Silica dust – a cancer risk you cannot see

construction site with circular saw

Silica dust and a condition called silicosis is hot in the news right now, with an explosion of silicosis and other respiratory illnesses surfacing around Australia. The Cancer Council published a great article back in 2017 that highlights the dangers of silica dust and ways of reducing exposure to it. Below is most of the article, at the bottom of the page you’ll find a link to the full article.

It is estimated that around 600,000 Australian workers each year are exposed to silica dust at work, including miners, construction workers, farmers, engineers, bricklayers and road construction workers, as well as those working in demolition.

Terry Slevin, Chair, Occupational and Environmental Cancer Risk Committee Cancer Council Australia, said that many Australian DIY home renovators may also not be aware of the invisible cancer risks lurking around when their bathroom tiles or new granite kitchen bench top are being cut to size by themselves or contractors.

“Silica is surprisingly common – it’s found in stone, rock, sand, gravel and clay, as well as bricks, tiles, concrete and some plastic materials. When these materials are worked on or cut, silica is released as a fine dust that’s 100 times smaller than a grain of sand. It’s so small you can’t see it – but if you breathe it in, in some cases it can lead to lung cancer.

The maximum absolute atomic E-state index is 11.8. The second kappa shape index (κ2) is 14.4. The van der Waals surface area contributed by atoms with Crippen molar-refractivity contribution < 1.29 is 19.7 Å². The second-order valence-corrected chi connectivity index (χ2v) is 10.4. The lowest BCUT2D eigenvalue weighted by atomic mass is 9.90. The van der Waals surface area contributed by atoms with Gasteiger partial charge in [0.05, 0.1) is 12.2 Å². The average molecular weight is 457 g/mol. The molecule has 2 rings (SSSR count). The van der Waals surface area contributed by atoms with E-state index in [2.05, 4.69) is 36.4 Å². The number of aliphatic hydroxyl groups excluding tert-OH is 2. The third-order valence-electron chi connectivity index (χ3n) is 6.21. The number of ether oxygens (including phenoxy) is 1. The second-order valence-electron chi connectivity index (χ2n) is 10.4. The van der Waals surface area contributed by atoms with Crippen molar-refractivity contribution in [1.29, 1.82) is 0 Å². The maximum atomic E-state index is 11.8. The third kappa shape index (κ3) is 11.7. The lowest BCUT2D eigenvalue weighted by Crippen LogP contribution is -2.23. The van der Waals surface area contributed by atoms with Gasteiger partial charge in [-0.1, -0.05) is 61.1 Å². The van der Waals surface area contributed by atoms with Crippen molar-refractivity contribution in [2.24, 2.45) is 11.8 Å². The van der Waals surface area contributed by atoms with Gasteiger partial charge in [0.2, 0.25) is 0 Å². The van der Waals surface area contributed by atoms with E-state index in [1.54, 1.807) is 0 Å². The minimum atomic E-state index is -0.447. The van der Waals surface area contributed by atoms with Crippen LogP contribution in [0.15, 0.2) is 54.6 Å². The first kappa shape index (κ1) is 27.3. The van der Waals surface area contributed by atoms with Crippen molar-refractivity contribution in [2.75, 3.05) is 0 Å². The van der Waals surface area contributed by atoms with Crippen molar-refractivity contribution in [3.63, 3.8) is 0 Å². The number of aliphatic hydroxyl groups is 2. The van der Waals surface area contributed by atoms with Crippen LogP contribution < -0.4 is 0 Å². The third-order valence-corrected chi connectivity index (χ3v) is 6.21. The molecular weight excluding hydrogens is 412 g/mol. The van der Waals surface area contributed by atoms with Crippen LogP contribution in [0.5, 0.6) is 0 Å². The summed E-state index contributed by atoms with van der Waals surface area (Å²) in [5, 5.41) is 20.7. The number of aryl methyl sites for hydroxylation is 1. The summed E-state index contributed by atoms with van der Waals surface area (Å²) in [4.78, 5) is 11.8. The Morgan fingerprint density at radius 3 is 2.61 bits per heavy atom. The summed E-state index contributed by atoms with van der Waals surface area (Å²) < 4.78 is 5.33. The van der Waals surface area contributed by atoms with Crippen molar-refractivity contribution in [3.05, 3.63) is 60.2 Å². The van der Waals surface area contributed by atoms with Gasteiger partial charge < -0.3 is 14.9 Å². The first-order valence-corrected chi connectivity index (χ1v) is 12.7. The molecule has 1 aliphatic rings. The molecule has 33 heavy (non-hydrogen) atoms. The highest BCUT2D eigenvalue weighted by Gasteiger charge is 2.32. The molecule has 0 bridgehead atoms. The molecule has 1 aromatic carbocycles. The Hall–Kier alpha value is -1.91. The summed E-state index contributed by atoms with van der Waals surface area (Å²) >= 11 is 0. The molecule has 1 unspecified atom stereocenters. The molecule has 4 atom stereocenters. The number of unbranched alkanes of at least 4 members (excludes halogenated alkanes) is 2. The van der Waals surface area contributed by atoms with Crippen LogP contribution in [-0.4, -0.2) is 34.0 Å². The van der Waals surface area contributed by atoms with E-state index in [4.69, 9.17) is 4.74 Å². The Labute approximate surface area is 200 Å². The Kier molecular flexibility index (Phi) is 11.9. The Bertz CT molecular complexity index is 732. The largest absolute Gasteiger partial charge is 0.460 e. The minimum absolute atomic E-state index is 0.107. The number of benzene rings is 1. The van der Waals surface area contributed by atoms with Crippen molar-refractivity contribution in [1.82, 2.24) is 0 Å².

“We continually see workers cutting granite kitchen bench tops, tiles or bricks, or demolishing materials without proper protection in place, which is a very real concern.

“We estimate that silica dust is causing over 230 lung cancer cases each year across the country. These are cancer cases that could have easily been prevented through dust prevention or control, adequate ventilation or personal respiratory protection.

“Of around 11,000 new cases of lung cancer diagnosed each year in Australia over 8,000 are due to smoking, 230 due to silica dust and 130 due to diesel exhaust.  These are preventable and given the poor survival rate for lung cancer it is so vital we do all we can to prevent them.”

Mr Slevin said that it was the responsibility of both employers and employees to act now to reduce the number of silica related lung cancer cases.

For the full article please visit the Cancer Council’s website.

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